Feb 01, 2016

STUDY LINKS A MOLECULAR PROCESS AND GENETIC VARIANT TO SCHIZOPHRENIA

by Grant Goad

Researchers at Harvard Medical School, the Broad Institute, and Boston Children’s Hospital have linked a biological process in the brain to an increased risk of schizophrenia in young people.

Synaptic pruning, in which unneeded connections between neurons are eliminated, is a healthy part of adolescent development. When this molecular process takes place in excess, however, the result can be a reduction in grey matter, a condition that’s closely linked to schizophrenia.

C4, a gene that identifies synapses for pruning, generates the protein C4A—when C4 is over expressed, researchers found, the resulting higher level of C4A is a likely cause of excessive pruning in teenagers and young adults, the age when schizophrenia symptoms typically begin to show.

According to a Broad Institute press release, this is the first time that a biological process and a specific gene variant have been causally linked to this devastating disease, a major breakthrough.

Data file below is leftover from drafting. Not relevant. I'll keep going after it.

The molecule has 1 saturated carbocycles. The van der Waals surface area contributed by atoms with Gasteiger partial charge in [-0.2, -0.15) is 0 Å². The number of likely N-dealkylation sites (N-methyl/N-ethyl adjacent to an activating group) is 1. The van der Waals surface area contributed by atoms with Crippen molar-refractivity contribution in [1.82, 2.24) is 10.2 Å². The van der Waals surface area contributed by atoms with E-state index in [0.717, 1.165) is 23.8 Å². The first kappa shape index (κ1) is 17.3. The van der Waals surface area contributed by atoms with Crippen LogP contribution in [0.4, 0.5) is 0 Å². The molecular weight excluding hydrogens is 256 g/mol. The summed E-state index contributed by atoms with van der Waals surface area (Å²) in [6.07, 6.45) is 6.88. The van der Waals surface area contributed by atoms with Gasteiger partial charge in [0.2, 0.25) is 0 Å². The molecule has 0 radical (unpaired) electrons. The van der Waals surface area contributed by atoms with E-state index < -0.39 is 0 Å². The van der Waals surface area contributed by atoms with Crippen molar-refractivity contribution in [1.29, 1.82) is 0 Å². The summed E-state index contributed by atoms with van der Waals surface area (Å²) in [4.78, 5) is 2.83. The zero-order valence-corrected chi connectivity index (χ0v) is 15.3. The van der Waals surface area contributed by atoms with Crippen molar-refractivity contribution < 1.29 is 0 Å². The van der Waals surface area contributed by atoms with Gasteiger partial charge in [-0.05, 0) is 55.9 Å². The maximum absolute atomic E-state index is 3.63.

The researchers conducted their study with genetic data from 29,000 schizophrenia sufferers, 36,000 controls, and 700 postmortem brains. They also employed mouse models.

About the study results, Bruce Cuthbert, acting director of the National Institute of Mental Health, said, “Because the molecular origins of psychiatric diseases are little-understood, efforts by pharmaceutical companies to pursue new therapeutics are few and far between. This study changes the game. Thanks to this genetic breakthrough we can finally see the potential for clinical tests, early detection, new treatments, and even prevention.”

While it’s possible that drugs will be developed to target and limit excessive synaptic pruning, any advances will probably happen years in the future.

It’s also interesting to note that for many years, researchers have suspected that abnormal synaptic pruning might be implicated in schizophrenia. This study supports some of these early speculations.

Purchase the full article on the Nature website. >